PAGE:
Smart motorways highlight further failings
Highways England facing prosecution over smart motorways
The Crown Prosecution Service (CPS) has been asked to consider a charge of corporate manslaughter for Highways England following the death of a 62-year-old woman on a stretch of smart motorway.
It is the latest call following a sustained number of concerns over the safety of smart motorways.
This time, the Doncaster coroner made the decision to refer the case to the CPS at a pre-inquest review hearing for Nargis Begum.
Begum, who was from Sheffield, was killed on the M1 in South Yorkshire in September 2018. Her Nissan Qashqai had broken down and was stranded in a ‘live lane’ when it was hit by another vehicle .
Begum had exited the Nissan and was waiting for help when the incident happened. The smart motorway section had no hard shoulder.
More than 16 minutes elapsed between the Nissan breaking down and the collision. It was another six minutes still before warning signs were activated to tell other drivers not to use the lane because of a broken down vehicle.
The CPS had previously decided against prosecuting the driver who hit the Nissan.
In March last year, the transport secretary Grant Shapps commissioned a new analysis of the modern road systems. It concluded that “in most ways”, smart motorways are as safe as, or safer than, conventional ones.
There was an admission that some risks are higher than on conventional motorways. One example was the risk of a collision between a moving and stationary vehicle.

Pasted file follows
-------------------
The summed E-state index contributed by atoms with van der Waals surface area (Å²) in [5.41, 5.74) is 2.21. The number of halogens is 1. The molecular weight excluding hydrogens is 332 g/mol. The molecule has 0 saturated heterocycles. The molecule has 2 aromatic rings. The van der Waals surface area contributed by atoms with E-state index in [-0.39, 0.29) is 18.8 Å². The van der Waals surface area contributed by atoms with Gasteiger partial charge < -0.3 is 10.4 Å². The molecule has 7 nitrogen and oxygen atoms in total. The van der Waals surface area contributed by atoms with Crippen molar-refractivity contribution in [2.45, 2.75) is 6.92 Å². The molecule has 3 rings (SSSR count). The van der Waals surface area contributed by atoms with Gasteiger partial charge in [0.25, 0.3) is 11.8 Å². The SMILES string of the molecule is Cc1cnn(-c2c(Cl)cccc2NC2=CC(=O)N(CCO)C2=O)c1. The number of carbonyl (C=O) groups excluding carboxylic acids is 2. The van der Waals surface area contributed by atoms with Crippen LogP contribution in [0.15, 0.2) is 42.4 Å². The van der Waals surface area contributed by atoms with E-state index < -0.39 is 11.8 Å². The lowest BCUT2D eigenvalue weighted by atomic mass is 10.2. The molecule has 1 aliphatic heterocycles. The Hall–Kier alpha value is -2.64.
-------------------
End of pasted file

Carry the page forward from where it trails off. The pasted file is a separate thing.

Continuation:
In the last five years, smart motorway failings have been blamed for 38 additional road deaths.
Failure to act
Edmund King, AA president described the latest move as “a significant moment for smart motorways”. He says that many failings “should have been spotted before the first fatalities, and clearly need urgent action”.
In this case, there were only eight people watching 450 cameras within the Yorkshire and North East region.
“We feel the risk of death would be reduced with more emergency lay-bys and the extensive use of radar to help pinpoint incidents.
“We will await the CPS conclusions in due course, but this decision will once again raise serious questions regarding the permanent removal of the hard shoulder.”
Of today’s 500 miles of smart motorway, only 37 miles have the radar technology. The rest rely on less effective CCTV.
RAC research suggests that more than two-thirds of drivers believe that permanently removing the hard shoulder compromises safety in the event of a breakdown.
According to a YouGov poll in January, 57% of motorists oppose the schemes, with 64% perceiving them as ‘less safe’ than conventional motorways.